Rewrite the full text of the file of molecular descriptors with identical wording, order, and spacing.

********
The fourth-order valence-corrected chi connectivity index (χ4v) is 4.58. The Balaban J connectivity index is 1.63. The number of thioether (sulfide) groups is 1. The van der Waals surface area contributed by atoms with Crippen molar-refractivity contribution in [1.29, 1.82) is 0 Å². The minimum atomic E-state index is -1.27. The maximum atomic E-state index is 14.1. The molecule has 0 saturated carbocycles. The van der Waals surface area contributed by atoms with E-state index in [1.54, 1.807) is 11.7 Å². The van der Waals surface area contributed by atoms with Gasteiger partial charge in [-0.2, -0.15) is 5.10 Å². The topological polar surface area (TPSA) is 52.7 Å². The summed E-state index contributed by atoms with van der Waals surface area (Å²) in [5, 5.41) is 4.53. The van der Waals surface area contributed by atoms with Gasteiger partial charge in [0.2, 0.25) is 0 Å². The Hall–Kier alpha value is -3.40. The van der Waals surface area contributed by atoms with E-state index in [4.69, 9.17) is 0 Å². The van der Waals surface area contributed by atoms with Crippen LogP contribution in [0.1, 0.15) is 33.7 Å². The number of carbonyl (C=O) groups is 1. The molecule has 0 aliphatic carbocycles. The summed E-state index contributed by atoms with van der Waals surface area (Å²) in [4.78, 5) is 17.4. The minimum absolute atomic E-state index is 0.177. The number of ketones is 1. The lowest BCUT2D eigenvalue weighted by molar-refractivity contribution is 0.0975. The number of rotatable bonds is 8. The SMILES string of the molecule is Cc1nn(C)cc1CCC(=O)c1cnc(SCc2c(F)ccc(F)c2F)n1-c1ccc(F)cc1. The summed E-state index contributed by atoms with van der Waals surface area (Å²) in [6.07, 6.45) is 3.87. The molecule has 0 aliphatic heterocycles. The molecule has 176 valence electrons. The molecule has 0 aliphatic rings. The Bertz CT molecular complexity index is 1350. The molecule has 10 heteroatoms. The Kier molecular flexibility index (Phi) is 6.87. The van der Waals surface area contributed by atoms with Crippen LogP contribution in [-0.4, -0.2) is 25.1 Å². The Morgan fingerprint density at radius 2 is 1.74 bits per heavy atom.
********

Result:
The fourth-order valence-corrected chi connectivity index (χ4v) is 4.58. The Balaban J connectivity index is 1.63. The number of thioether (sulfide) groups is 1. The van der Waals surface area contributed by atoms with Crippen molar-refractivity contribution in [1.29, 1.82) is 0 Å². The minimum atomic E-state index is -1.27. The maximum atomic E-state index is 14.1. The molecule has 0 saturated carbocycles. The van der Waals surface area contributed by atoms with E-state index in [1.54, 1.807) is 11.7 Å². The van der Waals surface area contributed by atoms with Gasteiger partial charge in [-0.2, -0.15) is 5.10 Å². The topological polar surface area (TPSA) is 52.7 Å². The summed E-state index contributed by atoms with van der Waals surface area (Å²) in [5, 5.41) is 4.53. The van der Waals surface area contributed by atoms with Gasteiger partial charge in [0.2, 0.25) is 0 Å². The Hall–Kier alpha value is -3.40. The van der Waals surface area contributed by atoms with E-state index in [4.69, 9.17) is 0 Å². The van der Waals surface area contributed by atoms with Crippen LogP contribution in [0.1, 0.15) is 33.7 Å². The number of carbonyl (C=O) groups is 1. The molecule has 0 aliphatic carbocycles. The summed E-state index contributed by atoms with van der Waals surface area (Å²) in [4.78, 5) is 17.4. The minimum absolute atomic E-state index is 0.177. The number of ketones is 1. The lowest BCUT2D eigenvalue weighted by molar-refractivity contribution is 0.0975. The number of rotatable bonds is 8. The SMILES string of the molecule is Cc1nn(C)cc1CCC(=O)c1cnc(SCc2c(F)ccc(F)c2F)n1-c1ccc(F)cc1. The summed E-state index contributed by atoms with van der Waals surface area (Å²) in [6.07, 6.45) is 3.87. The molecule has 0 aliphatic heterocycles. The molecule has 176 valence electrons. The molecule has 0 aliphatic rings. The Bertz CT molecular complexity index is 1350. The molecule has 10 heteroatoms. The Kier molecular flexibility index (Phi) is 6.87. The van der Waals surface area contributed by atoms with Crippen LogP contribution in [-0.4, -0.2) is 25.1 Å². The Morgan fingerprint density at radius 2 is 1.74 bits per heavy atom.